Is it possible to erase what is in our brains and make room for new information?

Is it possible to erase what is in our brains and make room for new information?

Over the years, hundreds of scientific studies have been conducted on our abilities to learn new things. But the ability to learn involves much more than building and strengthening neural connections. Just as important as embedding new information is to delete old unnecessary information. Neuroscientists describe this deletion as ‘synaptic pruning’.

Imagine your brain is like a garden. Just as flowers, fruits and vegetables grow and develop in the garden, synaptic connections between neurons in our brain grow and develop. These links; Dopamine, serotonin, and other neurotransmitters are also the main pathways used. Glia cells, on the other hand, can be regarded as our brain’s gardeners, working to speed up signals between certain neurons. Elements known as microglial cells, on the other hand, work as waste removers or pruning gardeners that collect weeds, kill pests, collect dead leaves, and prune our synaptic connections. So how do they know which connections will be truncated and which ones will be strengthened?

Researchers are only beginning to gain new knowledge on this scientific mystery, but an important fact that has already been reached is that less used synaptic connections are marked by the protein named C1q. When microglial cells detect this signal, they can bind to protein and destroy synapses. Thanks to these strengthening and pruning work, our brain creates new physical spaces for us to make stronger connections so that we can learn more.

Have you ever felt like your brain is completely full? Sometimes we feel this way when starting a new job or a project, and this can disturb our sleep. When we learn too much new things, our brains start making new connections, but these are insufficient and temporary connections. Our brains must melt away many of these connections and create new and smooth pathways for the persistence of new information; He can do this while we have a good sleep. While we sleep, our brain cleans itself. To make room for the glial gardener cells, our brain cells shrink by up to 60% and begin to digest waste.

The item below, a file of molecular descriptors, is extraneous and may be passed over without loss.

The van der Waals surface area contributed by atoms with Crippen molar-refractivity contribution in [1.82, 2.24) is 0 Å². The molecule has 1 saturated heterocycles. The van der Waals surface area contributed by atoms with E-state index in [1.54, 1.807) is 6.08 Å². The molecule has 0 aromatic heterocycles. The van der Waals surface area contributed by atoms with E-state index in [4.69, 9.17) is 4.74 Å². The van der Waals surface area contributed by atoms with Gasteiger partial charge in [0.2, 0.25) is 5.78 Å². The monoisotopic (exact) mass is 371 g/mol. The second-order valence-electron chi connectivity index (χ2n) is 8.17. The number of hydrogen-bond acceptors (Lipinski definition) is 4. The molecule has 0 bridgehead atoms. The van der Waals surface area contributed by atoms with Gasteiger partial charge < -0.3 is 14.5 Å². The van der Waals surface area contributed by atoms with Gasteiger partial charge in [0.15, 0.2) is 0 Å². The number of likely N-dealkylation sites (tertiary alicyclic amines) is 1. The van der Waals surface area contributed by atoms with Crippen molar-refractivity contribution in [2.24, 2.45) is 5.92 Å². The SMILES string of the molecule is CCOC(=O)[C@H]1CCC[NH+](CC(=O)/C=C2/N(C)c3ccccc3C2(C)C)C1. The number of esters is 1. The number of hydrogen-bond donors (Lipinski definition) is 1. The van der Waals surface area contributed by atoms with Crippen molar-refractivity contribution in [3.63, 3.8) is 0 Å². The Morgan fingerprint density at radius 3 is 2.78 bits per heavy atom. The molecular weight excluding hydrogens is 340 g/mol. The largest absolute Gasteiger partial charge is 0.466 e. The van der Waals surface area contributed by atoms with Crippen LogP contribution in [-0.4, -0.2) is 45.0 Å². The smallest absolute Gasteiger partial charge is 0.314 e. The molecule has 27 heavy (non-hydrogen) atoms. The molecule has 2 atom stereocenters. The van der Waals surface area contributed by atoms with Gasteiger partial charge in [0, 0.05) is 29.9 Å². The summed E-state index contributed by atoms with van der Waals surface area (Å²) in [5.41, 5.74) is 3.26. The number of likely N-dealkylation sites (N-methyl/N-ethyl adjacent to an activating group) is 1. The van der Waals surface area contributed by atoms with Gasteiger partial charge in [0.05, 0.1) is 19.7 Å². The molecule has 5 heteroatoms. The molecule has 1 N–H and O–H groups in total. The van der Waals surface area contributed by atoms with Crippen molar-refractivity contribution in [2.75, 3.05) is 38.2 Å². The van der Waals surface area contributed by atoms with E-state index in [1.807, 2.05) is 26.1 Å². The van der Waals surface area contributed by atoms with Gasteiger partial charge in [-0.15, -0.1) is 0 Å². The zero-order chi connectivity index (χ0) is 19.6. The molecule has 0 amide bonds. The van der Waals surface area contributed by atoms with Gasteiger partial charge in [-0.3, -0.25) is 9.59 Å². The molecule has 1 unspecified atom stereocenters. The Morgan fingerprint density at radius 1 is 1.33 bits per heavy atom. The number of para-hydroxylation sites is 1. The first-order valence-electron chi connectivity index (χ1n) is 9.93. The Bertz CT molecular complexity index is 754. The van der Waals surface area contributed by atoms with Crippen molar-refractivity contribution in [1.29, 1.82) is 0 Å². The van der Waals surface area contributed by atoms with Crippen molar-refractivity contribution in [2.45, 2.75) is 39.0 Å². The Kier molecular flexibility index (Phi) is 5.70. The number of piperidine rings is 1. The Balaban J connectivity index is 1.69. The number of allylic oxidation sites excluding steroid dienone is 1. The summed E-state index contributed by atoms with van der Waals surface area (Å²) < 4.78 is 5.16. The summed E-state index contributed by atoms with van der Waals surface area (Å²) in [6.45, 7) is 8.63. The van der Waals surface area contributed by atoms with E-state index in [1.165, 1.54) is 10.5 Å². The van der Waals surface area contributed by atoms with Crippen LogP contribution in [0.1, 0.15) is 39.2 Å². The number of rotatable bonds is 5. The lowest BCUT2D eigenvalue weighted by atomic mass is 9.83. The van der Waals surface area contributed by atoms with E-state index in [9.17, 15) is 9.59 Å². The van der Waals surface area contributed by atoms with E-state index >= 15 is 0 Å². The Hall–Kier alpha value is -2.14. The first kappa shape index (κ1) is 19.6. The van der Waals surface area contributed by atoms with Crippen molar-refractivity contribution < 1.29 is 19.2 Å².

When we suddenly wake up from sleep at night, we realize that we cannot think clearly and quickly at that time, that we are ‘stunned’. This is because all pruning and road efficiency processes that take place overnight have made room for new information and ‘created gaps in our minds’. This also explains the usefulness of taking short naps during the day. A nap of 10-20 minutes gives microglial gardeners a chance to emerge and make room for new ones by weeding out unused connections. Thinking with a sleepless brain is like trying to move through a dense forest with an ax. The garden in our brain has turned into a neglected wild forest, and trying to move forward here is quite tiring. All paths are intertwined and not enough light can get in. Thinking with a well-rested brain is like walking around happily in Central Park. The roads are open, you can see the connection points, and the trees are well maintained.

It is possible that we have some control over the things that our brain wipes while sleeping. Synaptic connections that we do not use are marked as ‘go for recycling’, and those we use often receive regular maintenance. Therefore, it is necessary to pay attention to what we preoccupy our minds with and what we often think about. If you keep reading the theories of Game of Thrones and have little interest in your work, guess which synapses are marked as ‘ready for recycling’? Or if you’re thinking about someone with tension at your workplace, your brain will also make room for you to think about how to deal with or take revenge on that person instead of opening up the space you need for big projects. To take advantage of our brain’s natural gardening system, we simply need to review what’s important to us. The gardeners in your brain will strengthen the pathways for those you care about and prune out those related to the things you care less about in a short time.

Referanslar: Judah Pollack ve Olıvıa Fox Cabane, “Your Brain Has A “Delete” Button–Here’s How To Use It”. (19.12.2019). Şuradan alındı:

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